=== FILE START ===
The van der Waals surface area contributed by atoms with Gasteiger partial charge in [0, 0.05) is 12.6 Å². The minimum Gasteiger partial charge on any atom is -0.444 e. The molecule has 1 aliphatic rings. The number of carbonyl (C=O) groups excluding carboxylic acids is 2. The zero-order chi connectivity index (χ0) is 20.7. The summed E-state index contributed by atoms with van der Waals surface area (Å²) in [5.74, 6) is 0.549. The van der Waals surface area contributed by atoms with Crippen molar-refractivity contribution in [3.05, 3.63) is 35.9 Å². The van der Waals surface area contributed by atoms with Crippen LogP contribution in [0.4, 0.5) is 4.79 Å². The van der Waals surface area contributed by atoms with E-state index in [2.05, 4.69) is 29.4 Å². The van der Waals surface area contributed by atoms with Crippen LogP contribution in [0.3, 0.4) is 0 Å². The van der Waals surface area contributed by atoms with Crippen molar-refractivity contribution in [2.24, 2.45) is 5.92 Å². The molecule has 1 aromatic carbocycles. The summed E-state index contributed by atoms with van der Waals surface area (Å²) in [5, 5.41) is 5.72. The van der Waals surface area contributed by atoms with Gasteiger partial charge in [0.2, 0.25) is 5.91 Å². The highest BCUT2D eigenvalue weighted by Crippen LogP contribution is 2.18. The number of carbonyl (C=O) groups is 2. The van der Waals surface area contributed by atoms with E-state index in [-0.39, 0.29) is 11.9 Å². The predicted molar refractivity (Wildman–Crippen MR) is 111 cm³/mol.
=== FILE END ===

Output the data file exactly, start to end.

The van der Waals surface area contributed by atoms with Gasteiger partial charge in [0, 0.05) is 12.6 Å². The minimum Gasteiger partial charge on any atom is -0.444 e. The molecule has 1 aliphatic rings. The number of carbonyl (C=O) groups excluding carboxylic acids is 2. The zero-order chi connectivity index (χ0) is 20.7. The summed E-state index contributed by atoms with van der Waals surface area (Å²) in [5.74, 6) is 0.549. The van der Waals surface area contributed by atoms with Crippen molar-refractivity contribution in [3.05, 3.63) is 35.9 Å². The van der Waals surface area contributed by atoms with Crippen LogP contribution in [0.4, 0.5) is 4.79 Å². The van der Waals surface area contributed by atoms with E-state index in [2.05, 4.69) is 29.4 Å². The van der Waals surface area contributed by atoms with Crippen LogP contribution in [0.3, 0.4) is 0 Å². The van der Waals surface area contributed by atoms with Crippen molar-refractivity contribution in [2.24, 2.45) is 5.92 Å². The molecule has 1 aromatic carbocycles. The summed E-state index contributed by atoms with van der Waals surface area (Å²) in [5, 5.41) is 5.72. The van der Waals surface area contributed by atoms with Gasteiger partial charge in [0.2, 0.25) is 5.91 Å². The highest BCUT2D eigenvalue weighted by Crippen LogP contribution is 2.18. The number of carbonyl (C=O) groups is 2. The van der Waals surface area contributed by atoms with E-state index in [-0.39, 0.29) is 11.9 Å². The predicted molar refractivity (Wildman–Crippen MR) is 111 cm³/mol.